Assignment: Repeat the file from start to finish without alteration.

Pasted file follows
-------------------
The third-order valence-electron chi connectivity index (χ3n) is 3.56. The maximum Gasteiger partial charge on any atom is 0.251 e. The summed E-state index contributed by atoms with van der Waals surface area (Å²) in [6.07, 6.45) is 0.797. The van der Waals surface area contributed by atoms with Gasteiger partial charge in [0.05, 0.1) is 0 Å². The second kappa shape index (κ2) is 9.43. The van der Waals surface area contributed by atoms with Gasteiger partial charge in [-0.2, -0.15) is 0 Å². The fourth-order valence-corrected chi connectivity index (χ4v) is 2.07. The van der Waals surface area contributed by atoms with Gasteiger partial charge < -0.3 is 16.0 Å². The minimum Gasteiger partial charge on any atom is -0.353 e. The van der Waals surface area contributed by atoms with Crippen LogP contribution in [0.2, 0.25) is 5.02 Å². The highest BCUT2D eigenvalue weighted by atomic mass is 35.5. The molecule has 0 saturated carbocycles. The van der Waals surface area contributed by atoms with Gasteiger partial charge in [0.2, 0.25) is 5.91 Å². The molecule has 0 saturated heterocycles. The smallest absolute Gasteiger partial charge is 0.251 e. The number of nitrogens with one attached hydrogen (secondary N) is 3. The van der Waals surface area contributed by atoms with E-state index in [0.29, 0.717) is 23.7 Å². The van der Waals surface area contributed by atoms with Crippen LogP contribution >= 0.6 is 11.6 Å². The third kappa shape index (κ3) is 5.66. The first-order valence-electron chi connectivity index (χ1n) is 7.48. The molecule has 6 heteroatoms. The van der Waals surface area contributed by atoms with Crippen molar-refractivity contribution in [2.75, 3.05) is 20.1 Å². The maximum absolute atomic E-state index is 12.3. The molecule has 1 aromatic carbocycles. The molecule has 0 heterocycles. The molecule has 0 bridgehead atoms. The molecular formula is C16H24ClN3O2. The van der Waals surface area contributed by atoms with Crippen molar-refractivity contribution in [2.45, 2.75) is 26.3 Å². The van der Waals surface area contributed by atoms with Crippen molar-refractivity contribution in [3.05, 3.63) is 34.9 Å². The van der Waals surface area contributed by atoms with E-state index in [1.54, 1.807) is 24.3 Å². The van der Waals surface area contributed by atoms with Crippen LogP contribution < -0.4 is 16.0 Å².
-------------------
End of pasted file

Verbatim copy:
The third-order valence-electron chi connectivity index (χ3n) is 3.56. The maximum Gasteiger partial charge on any atom is 0.251 e. The summed E-state index contributed by atoms with van der Waals surface area (Å²) in [6.07, 6.45) is 0.797. The van der Waals surface area contributed by atoms with Gasteiger partial charge in [0.05, 0.1) is 0 Å². The second kappa shape index (κ2) is 9.43. The van der Waals surface area contributed by atoms with Gasteiger partial charge in [-0.2, -0.15) is 0 Å². The fourth-order valence-corrected chi connectivity index (χ4v) is 2.07. The van der Waals surface area contributed by atoms with Gasteiger partial charge < -0.3 is 16.0 Å². The minimum Gasteiger partial charge on any atom is -0.353 e. The van der Waals surface area contributed by atoms with Crippen LogP contribution in [0.2, 0.25) is 5.02 Å². The highest BCUT2D eigenvalue weighted by atomic mass is 35.5. The molecule has 0 saturated carbocycles. The van der Waals surface area contributed by atoms with Gasteiger partial charge in [0.2, 0.25) is 5.91 Å². The molecule has 0 saturated heterocycles. The smallest absolute Gasteiger partial charge is 0.251 e. The number of nitrogens with one attached hydrogen (secondary N) is 3. The van der Waals surface area contributed by atoms with E-state index in [0.29, 0.717) is 23.7 Å². The van der Waals surface area contributed by atoms with Crippen LogP contribution >= 0.6 is 11.6 Å². The third kappa shape index (κ3) is 5.66. The first-order valence-electron chi connectivity index (χ1n) is 7.48. The molecule has 6 heteroatoms. The van der Waals surface area contributed by atoms with Crippen molar-refractivity contribution in [2.75, 3.05) is 20.1 Å². The maximum absolute atomic E-state index is 12.3. The molecule has 1 aromatic carbocycles. The molecule has 0 heterocycles. The molecule has 0 bridgehead atoms. The molecular formula is C16H24ClN3O2. The van der Waals surface area contributed by atoms with Crippen molar-refractivity contribution in [2.45, 2.75) is 26.3 Å². The van der Waals surface area contributed by atoms with Crippen molar-refractivity contribution in [3.05, 3.63) is 34.9 Å². The van der Waals surface area contributed by atoms with E-state index in [1.54, 1.807) is 24.3 Å². The van der Waals surface area contributed by atoms with Crippen LogP contribution < -0.4 is 16.0 Å².